GSA working on Alliant 2 Small Business replacement
- By Mark Rockwell
- Jul 15, 2020
Development work continues on an alternative to the General Services Administration’s cancelled $15 billion Alliant 2 Small Business vehicle, according to one of the agency’s top acquisition executives.
“We’re going to work on the Alliant 2 SB re-procurement,” Keith Nakasone, deputy assistant commissioner of IT Acquisition in GSA’s Federal Acquisition Service, said at a July 15 Advanced Technology Academic Research Center event. Nakasone told the virtual audience to “stay tuned” on the replacement vehicle for the cancelled small business government wide acquisition contract.
Just before the July 4 holiday, GSA announced it was dropping Alliant 2 SB completely after the contract had slogged through a year of protests at the Government Accountability Office and at the U.S. Court of Federal Claims. In that announcement, GSA said it is working on a new approach to governmentwide contracts for small businesses.
"Plans are underway for a new and enhanced small business GWAC program that better reflects the changing landscape and addresses the needs of agencies to access the expertise of small businesses," the agency said in a July 3 announcement. "The changes will support recent developments in cybersecurity, emerging technologies, and supply chain risk management."
In his July 15 remarks, Nakasone said GSA has been working efficiently on developing and spinning out new contracting vehicles despite the challenges presented by the COVID-19 pandemic.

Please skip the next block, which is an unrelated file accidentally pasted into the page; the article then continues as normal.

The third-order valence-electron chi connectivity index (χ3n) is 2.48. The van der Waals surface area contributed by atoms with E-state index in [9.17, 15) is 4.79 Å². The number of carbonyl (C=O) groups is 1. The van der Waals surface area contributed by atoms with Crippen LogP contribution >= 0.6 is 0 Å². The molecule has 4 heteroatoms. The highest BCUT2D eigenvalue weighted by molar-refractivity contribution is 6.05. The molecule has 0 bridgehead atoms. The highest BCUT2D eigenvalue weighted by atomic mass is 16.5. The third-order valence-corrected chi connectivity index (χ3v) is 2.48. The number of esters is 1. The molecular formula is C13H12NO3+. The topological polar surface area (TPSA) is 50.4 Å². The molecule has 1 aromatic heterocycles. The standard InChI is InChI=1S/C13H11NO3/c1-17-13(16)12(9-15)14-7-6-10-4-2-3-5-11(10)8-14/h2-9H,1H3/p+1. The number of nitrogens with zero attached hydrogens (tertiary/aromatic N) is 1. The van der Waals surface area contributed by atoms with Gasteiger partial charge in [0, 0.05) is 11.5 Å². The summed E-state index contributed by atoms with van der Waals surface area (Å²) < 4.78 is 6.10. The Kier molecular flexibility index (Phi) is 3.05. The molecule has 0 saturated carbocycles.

He pointed to GSA’s solicitation for 8(a) Streamlined Technology Application Resource for Services (STARS) II issued on July 6 as an example of the agency pushing ahead with complex contract development in a difficult environment.
In creating the new 8(a) STARS solicitation, Nakasone said, GSA had listened to industry on how to open the contract up and make it more flexible for small businesses.
The contract, he said, has “significant” changes to small business past performance and qualification requirements. It also includes templates that small businesses can follow to more efficiently assemble their bid proposals and apply.
Mark Rockwell is a senior staff writer at FCW, whose beat focuses on acquisition, the Department of Homeland Security and the Department of Energy.
Before joining FCW, Rockwell was Washington correspondent for Government Security News, where he covered all aspects of homeland security from IT to detection dogs and border security. Over the last 25 years in Washington as a reporter, editor and correspondent, he has covered an increasingly wide array of high-tech issues for publications like Communications Week, Internet Week, Fiber Optics News, tele.com magazine and Wireless Week.
Rockwell received a Jesse H. Neal Award for his work covering telecommunications issues, and is a graduate of James Madison University.
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